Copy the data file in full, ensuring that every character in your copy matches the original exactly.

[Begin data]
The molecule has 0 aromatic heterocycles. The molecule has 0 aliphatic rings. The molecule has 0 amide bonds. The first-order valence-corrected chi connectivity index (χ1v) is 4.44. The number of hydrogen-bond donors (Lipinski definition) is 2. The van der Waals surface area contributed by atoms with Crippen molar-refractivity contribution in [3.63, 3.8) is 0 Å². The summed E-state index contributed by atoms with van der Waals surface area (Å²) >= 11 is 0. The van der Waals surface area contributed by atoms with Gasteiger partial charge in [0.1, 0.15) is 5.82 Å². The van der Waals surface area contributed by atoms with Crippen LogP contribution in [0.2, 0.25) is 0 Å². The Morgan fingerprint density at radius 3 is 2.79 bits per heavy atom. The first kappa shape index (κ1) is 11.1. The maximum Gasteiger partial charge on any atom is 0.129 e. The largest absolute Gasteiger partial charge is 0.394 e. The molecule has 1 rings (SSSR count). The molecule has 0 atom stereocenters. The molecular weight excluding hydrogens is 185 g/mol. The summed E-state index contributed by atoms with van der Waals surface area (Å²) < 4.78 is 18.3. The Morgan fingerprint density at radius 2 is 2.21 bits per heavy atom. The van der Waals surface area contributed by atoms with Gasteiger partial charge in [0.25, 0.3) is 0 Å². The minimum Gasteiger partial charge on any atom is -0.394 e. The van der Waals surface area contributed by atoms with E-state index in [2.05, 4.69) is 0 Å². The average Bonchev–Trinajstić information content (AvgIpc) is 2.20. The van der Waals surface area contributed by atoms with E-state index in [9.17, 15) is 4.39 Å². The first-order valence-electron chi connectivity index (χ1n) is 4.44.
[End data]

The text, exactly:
The molecule has 0 aromatic heterocycles. The molecule has 0 aliphatic rings. The molecule has 0 amide bonds. The first-order valence-corrected chi connectivity index (χ1v) is 4.44. The number of hydrogen-bond donors (Lipinski definition) is 2. The van der Waals surface area contributed by atoms with Crippen molar-refractivity contribution in [3.63, 3.8) is 0 Å². The summed E-state index contributed by atoms with van der Waals surface area (Å²) >= 11 is 0. The van der Waals surface area contributed by atoms with Gasteiger partial charge in [0.1, 0.15) is 5.82 Å². The van der Waals surface area contributed by atoms with Crippen LogP contribution in [0.2, 0.25) is 0 Å². The Morgan fingerprint density at radius 3 is 2.79 bits per heavy atom. The first kappa shape index (κ1) is 11.1. The maximum Gasteiger partial charge on any atom is 0.129 e. The largest absolute Gasteiger partial charge is 0.394 e. The molecule has 1 rings (SSSR count). The molecule has 0 atom stereocenters. The molecular weight excluding hydrogens is 185 g/mol. The summed E-state index contributed by atoms with van der Waals surface area (Å²) < 4.78 is 18.3. The Morgan fingerprint density at radius 2 is 2.21 bits per heavy atom. The van der Waals surface area contributed by atoms with Gasteiger partial charge in [0.25, 0.3) is 0 Å². The minimum Gasteiger partial charge on any atom is -0.394 e. The van der Waals surface area contributed by atoms with E-state index in [2.05, 4.69) is 0 Å². The average Bonchev–Trinajstić information content (AvgIpc) is 2.20. The van der Waals surface area contributed by atoms with E-state index in [9.17, 15) is 4.39 Å². The first-order valence-electron chi connectivity index (χ1n) is 4.44.